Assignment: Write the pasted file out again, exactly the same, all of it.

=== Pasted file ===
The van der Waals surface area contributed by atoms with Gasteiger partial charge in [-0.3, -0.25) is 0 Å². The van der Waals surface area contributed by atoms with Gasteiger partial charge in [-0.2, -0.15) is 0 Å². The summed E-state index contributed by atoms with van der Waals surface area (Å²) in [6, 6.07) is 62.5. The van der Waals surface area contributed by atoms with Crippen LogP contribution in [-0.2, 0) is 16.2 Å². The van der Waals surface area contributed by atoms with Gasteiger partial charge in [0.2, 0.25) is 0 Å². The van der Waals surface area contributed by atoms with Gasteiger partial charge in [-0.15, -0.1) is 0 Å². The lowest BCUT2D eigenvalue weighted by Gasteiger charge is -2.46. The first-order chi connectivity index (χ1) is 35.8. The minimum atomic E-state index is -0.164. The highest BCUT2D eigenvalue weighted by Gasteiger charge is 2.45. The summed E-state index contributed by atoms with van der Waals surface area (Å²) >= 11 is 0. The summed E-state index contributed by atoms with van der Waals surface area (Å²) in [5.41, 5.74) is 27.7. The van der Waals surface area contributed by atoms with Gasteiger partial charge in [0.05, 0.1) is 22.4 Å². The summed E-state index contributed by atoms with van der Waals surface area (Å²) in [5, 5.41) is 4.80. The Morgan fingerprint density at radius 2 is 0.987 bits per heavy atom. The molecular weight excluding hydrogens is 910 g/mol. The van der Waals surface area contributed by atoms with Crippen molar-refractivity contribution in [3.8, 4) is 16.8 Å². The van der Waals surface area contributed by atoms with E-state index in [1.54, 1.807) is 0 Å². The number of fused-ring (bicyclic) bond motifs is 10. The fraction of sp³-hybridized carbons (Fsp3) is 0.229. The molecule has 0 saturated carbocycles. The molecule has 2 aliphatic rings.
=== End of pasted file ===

The van der Waals surface area contributed by atoms with Gasteiger partial charge in [-0.3, -0.25) is 0 Å². The van der Waals surface area contributed by atoms with Gasteiger partial charge in [-0.2, -0.15) is 0 Å². The summed E-state index contributed by atoms with van der Waals surface area (Å²) in [6, 6.07) is 62.5. The van der Waals surface area contributed by atoms with Crippen LogP contribution in [-0.2, 0) is 16.2 Å². The van der Waals surface area contributed by atoms with Gasteiger partial charge in [0.2, 0.25) is 0 Å². The van der Waals surface area contributed by atoms with Gasteiger partial charge in [-0.15, -0.1) is 0 Å². The lowest BCUT2D eigenvalue weighted by Gasteiger charge is -2.46. The first-order chi connectivity index (χ1) is 35.8. The minimum atomic E-state index is -0.164. The highest BCUT2D eigenvalue weighted by Gasteiger charge is 2.45. The summed E-state index contributed by atoms with van der Waals surface area (Å²) >= 11 is 0. The summed E-state index contributed by atoms with van der Waals surface area (Å²) in [5.41, 5.74) is 27.7. The van der Waals surface area contributed by atoms with Gasteiger partial charge in [0.05, 0.1) is 22.4 Å². The summed E-state index contributed by atoms with van der Waals surface area (Å²) in [5, 5.41) is 4.80. The Morgan fingerprint density at radius 2 is 0.987 bits per heavy atom. The molecular weight excluding hydrogens is 910 g/mol. The van der Waals surface area contributed by atoms with Crippen molar-refractivity contribution in [3.8, 4) is 16.8 Å². The van der Waals surface area contributed by atoms with E-state index in [1.54, 1.807) is 0 Å². The number of fused-ring (bicyclic) bond motifs is 10. The fraction of sp³-hybridized carbons (Fsp3) is 0.229. The molecule has 0 saturated carbocycles. The molecule has 2 aliphatic rings.